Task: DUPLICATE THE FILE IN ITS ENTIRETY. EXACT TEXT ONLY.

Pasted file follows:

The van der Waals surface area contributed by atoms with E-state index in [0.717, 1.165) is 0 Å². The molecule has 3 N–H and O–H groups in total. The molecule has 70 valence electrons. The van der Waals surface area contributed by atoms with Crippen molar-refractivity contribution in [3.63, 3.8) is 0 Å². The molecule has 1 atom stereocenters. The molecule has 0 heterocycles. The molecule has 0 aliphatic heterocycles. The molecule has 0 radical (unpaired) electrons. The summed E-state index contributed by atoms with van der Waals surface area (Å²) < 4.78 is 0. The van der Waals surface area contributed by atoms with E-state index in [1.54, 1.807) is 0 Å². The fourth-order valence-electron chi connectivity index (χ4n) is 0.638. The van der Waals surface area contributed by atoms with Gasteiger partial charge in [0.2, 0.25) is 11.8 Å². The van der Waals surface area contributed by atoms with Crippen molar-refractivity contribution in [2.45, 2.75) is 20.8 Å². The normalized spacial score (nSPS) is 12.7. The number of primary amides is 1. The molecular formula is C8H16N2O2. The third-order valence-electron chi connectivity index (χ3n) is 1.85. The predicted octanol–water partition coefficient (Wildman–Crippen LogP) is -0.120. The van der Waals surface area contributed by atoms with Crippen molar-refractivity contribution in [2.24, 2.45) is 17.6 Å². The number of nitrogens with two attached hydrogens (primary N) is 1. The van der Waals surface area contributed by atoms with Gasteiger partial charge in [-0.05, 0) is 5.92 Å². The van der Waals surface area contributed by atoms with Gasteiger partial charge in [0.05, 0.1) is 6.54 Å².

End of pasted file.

The van der Waals surface area contributed by atoms with E-state index in [0.717, 1.165) is 0 Å². The molecule has 3 N–H and O–H groups in total. The molecule has 70 valence electrons. The van der Waals surface area contributed by atoms with Crippen molar-refractivity contribution in [3.63, 3.8) is 0 Å². The molecule has 1 atom stereocenters. The molecule has 0 heterocycles. The molecule has 0 aliphatic heterocycles. The molecule has 0 radical (unpaired) electrons. The summed E-state index contributed by atoms with van der Waals surface area (Å²) < 4.78 is 0. The van der Waals surface area contributed by atoms with E-state index in [1.54, 1.807) is 0 Å². The fourth-order valence-electron chi connectivity index (χ4n) is 0.638. The van der Waals surface area contributed by atoms with Gasteiger partial charge in [0.2, 0.25) is 11.8 Å². The van der Waals surface area contributed by atoms with Crippen molar-refractivity contribution in [2.45, 2.75) is 20.8 Å². The normalized spacial score (nSPS) is 12.7. The number of primary amides is 1. The molecular formula is C8H16N2O2. The third-order valence-electron chi connectivity index (χ3n) is 1.85. The predicted octanol–water partition coefficient (Wildman–Crippen LogP) is -0.120. The van der Waals surface area contributed by atoms with Crippen molar-refractivity contribution in [2.24, 2.45) is 17.6 Å². The number of nitrogens with two attached hydrogens (primary N) is 1. The van der Waals surface area contributed by atoms with Gasteiger partial charge in [-0.05, 0) is 5.92 Å². The van der Waals surface area contributed by atoms with Gasteiger partial charge in [0.05, 0.1) is 6.54 Å².